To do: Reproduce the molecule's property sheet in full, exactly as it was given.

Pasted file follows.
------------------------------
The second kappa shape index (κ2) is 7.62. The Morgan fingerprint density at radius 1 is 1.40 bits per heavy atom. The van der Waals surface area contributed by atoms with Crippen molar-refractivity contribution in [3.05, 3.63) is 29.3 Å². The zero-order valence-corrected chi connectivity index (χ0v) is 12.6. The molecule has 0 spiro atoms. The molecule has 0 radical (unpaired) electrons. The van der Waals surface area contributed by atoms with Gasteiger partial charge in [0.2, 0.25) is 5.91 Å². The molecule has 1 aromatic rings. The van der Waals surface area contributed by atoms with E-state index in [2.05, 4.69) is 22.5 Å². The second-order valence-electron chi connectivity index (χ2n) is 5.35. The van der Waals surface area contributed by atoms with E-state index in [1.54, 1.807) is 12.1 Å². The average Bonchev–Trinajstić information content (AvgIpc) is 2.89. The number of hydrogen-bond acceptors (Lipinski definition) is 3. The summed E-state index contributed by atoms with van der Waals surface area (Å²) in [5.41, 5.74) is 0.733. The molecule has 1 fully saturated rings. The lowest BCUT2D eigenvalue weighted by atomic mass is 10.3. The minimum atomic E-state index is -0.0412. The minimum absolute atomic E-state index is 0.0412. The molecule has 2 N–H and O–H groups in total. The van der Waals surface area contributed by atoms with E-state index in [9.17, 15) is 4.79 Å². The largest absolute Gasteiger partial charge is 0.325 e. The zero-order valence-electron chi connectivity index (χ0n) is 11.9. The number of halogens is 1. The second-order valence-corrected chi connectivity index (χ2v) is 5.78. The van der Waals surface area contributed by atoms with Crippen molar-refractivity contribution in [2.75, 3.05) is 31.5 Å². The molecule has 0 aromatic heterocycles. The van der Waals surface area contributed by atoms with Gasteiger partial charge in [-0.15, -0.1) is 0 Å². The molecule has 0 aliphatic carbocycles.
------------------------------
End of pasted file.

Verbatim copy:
The second kappa shape index (κ2) is 7.62. The Morgan fingerprint density at radius 1 is 1.40 bits per heavy atom. The van der Waals surface area contributed by atoms with Crippen molar-refractivity contribution in [3.05, 3.63) is 29.3 Å². The zero-order valence-corrected chi connectivity index (χ0v) is 12.6. The molecule has 0 spiro atoms. The molecule has 0 radical (unpaired) electrons. The van der Waals surface area contributed by atoms with Gasteiger partial charge in [0.2, 0.25) is 5.91 Å². The molecule has 1 aromatic rings. The van der Waals surface area contributed by atoms with E-state index in [2.05, 4.69) is 22.5 Å². The second-order valence-electron chi connectivity index (χ2n) is 5.35. The van der Waals surface area contributed by atoms with E-state index in [1.54, 1.807) is 12.1 Å². The average Bonchev–Trinajstić information content (AvgIpc) is 2.89. The number of hydrogen-bond acceptors (Lipinski definition) is 3. The summed E-state index contributed by atoms with van der Waals surface area (Å²) in [5.41, 5.74) is 0.733. The molecule has 1 fully saturated rings. The lowest BCUT2D eigenvalue weighted by atomic mass is 10.3. The minimum atomic E-state index is -0.0412. The minimum absolute atomic E-state index is 0.0412. The molecule has 2 N–H and O–H groups in total. The van der Waals surface area contributed by atoms with E-state index in [9.17, 15) is 4.79 Å². The largest absolute Gasteiger partial charge is 0.325 e. The zero-order valence-electron chi connectivity index (χ0n) is 11.9. The number of halogens is 1. The second-order valence-corrected chi connectivity index (χ2v) is 5.78. The van der Waals surface area contributed by atoms with Crippen molar-refractivity contribution in [2.75, 3.05) is 31.5 Å². The molecule has 0 aromatic heterocycles. The van der Waals surface area contributed by atoms with Gasteiger partial charge in [-0.15, -0.1) is 0 Å². The molecule has 0 aliphatic carbocycles.